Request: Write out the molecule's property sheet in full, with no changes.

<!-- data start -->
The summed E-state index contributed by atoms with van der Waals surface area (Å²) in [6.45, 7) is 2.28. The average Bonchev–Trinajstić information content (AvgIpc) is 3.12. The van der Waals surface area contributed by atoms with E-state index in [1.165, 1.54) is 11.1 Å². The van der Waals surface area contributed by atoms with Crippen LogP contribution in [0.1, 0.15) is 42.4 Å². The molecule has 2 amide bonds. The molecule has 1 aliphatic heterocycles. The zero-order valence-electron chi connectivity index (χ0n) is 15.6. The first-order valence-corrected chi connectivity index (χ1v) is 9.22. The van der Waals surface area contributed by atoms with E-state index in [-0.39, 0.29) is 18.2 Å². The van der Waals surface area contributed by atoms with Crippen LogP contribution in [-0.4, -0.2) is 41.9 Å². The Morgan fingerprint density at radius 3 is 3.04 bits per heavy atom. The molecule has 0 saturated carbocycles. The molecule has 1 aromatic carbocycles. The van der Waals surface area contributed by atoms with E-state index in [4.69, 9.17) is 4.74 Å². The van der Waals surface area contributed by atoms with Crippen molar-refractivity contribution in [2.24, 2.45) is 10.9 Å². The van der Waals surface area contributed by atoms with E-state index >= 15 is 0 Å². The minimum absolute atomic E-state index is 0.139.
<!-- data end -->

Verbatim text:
The summed E-state index contributed by atoms with van der Waals surface area (Å²) in [6.45, 7) is 2.28. The average Bonchev–Trinajstić information content (AvgIpc) is 3.12. The van der Waals surface area contributed by atoms with E-state index in [1.165, 1.54) is 11.1 Å². The van der Waals surface area contributed by atoms with Crippen LogP contribution in [0.1, 0.15) is 42.4 Å². The molecule has 2 amide bonds. The molecule has 1 aliphatic heterocycles. The zero-order valence-electron chi connectivity index (χ0n) is 15.6. The first-order valence-corrected chi connectivity index (χ1v) is 9.22. The van der Waals surface area contributed by atoms with E-state index in [-0.39, 0.29) is 18.2 Å². The van der Waals surface area contributed by atoms with Crippen LogP contribution in [-0.4, -0.2) is 41.9 Å². The Morgan fingerprint density at radius 3 is 3.04 bits per heavy atom. The molecule has 0 saturated carbocycles. The molecule has 1 aromatic carbocycles. The van der Waals surface area contributed by atoms with E-state index in [4.69, 9.17) is 4.74 Å². The van der Waals surface area contributed by atoms with Crippen molar-refractivity contribution in [2.24, 2.45) is 10.9 Å². The van der Waals surface area contributed by atoms with E-state index >= 15 is 0 Å². The minimum absolute atomic E-state index is 0.139.